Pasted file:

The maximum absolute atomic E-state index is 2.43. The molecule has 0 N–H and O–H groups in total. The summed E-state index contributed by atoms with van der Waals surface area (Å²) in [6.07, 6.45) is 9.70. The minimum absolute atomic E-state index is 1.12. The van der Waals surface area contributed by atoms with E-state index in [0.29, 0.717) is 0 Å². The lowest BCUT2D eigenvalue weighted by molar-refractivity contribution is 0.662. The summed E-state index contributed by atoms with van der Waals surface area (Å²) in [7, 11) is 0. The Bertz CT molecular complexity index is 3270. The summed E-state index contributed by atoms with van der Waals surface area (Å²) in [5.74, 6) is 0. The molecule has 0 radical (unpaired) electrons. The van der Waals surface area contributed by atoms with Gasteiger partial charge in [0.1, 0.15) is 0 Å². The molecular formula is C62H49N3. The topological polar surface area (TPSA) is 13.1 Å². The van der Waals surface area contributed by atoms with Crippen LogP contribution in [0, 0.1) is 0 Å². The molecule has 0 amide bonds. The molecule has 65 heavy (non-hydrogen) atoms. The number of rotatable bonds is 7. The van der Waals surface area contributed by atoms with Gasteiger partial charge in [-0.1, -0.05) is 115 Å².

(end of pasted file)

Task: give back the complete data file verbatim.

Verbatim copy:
The maximum absolute atomic E-state index is 2.43. The molecule has 0 N–H and O–H groups in total. The summed E-state index contributed by atoms with van der Waals surface area (Å²) in [6.07, 6.45) is 9.70. The minimum absolute atomic E-state index is 1.12. The van der Waals surface area contributed by atoms with E-state index in [0.29, 0.717) is 0 Å². The lowest BCUT2D eigenvalue weighted by molar-refractivity contribution is 0.662. The summed E-state index contributed by atoms with van der Waals surface area (Å²) in [7, 11) is 0. The Bertz CT molecular complexity index is 3270. The summed E-state index contributed by atoms with van der Waals surface area (Å²) in [5.74, 6) is 0. The molecule has 0 radical (unpaired) electrons. The van der Waals surface area contributed by atoms with Gasteiger partial charge in [0.1, 0.15) is 0 Å². The molecular formula is C62H49N3. The topological polar surface area (TPSA) is 13.1 Å². The van der Waals surface area contributed by atoms with Crippen LogP contribution in [0, 0.1) is 0 Å². The molecule has 0 amide bonds. The molecule has 65 heavy (non-hydrogen) atoms. The number of rotatable bonds is 7. The van der Waals surface area contributed by atoms with Gasteiger partial charge in [-0.1, -0.05) is 115 Å².